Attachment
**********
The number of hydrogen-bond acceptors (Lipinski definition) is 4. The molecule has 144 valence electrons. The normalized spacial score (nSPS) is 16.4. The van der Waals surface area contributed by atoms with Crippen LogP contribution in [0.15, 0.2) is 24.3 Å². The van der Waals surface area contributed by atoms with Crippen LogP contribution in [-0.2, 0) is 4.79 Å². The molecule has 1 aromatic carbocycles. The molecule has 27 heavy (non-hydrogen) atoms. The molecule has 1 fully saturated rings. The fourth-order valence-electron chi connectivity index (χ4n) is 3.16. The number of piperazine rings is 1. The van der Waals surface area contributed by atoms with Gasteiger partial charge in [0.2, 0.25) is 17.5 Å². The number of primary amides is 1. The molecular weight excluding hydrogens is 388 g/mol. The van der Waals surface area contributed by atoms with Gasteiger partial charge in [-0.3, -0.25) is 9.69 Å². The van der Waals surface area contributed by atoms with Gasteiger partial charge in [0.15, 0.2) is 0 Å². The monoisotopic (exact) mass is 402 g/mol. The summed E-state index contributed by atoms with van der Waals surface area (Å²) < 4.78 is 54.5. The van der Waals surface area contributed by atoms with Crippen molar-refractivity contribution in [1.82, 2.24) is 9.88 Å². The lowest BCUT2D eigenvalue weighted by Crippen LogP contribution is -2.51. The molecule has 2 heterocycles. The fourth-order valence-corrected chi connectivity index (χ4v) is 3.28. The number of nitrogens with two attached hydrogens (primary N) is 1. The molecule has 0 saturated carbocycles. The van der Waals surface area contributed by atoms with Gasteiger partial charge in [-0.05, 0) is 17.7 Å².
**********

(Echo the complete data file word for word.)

The number of hydrogen-bond acceptors (Lipinski definition) is 4. The molecule has 144 valence electrons. The normalized spacial score (nSPS) is 16.4. The van der Waals surface area contributed by atoms with Crippen LogP contribution in [0.15, 0.2) is 24.3 Å². The van der Waals surface area contributed by atoms with Crippen LogP contribution in [-0.2, 0) is 4.79 Å². The molecule has 1 aromatic carbocycles. The molecule has 27 heavy (non-hydrogen) atoms. The molecule has 1 fully saturated rings. The fourth-order valence-electron chi connectivity index (χ4n) is 3.16. The number of piperazine rings is 1. The van der Waals surface area contributed by atoms with Gasteiger partial charge in [0.2, 0.25) is 17.5 Å². The number of primary amides is 1. The molecular weight excluding hydrogens is 388 g/mol. The van der Waals surface area contributed by atoms with Gasteiger partial charge in [-0.3, -0.25) is 9.69 Å². The van der Waals surface area contributed by atoms with Gasteiger partial charge in [0.15, 0.2) is 0 Å². The monoisotopic (exact) mass is 402 g/mol. The summed E-state index contributed by atoms with van der Waals surface area (Å²) < 4.78 is 54.5. The van der Waals surface area contributed by atoms with Crippen molar-refractivity contribution in [1.82, 2.24) is 9.88 Å². The lowest BCUT2D eigenvalue weighted by Crippen LogP contribution is -2.51. The molecule has 2 heterocycles. The fourth-order valence-corrected chi connectivity index (χ4v) is 3.28. The number of nitrogens with two attached hydrogens (primary N) is 1. The molecule has 0 saturated carbocycles. The van der Waals surface area contributed by atoms with Gasteiger partial charge in [-0.05, 0) is 17.7 Å².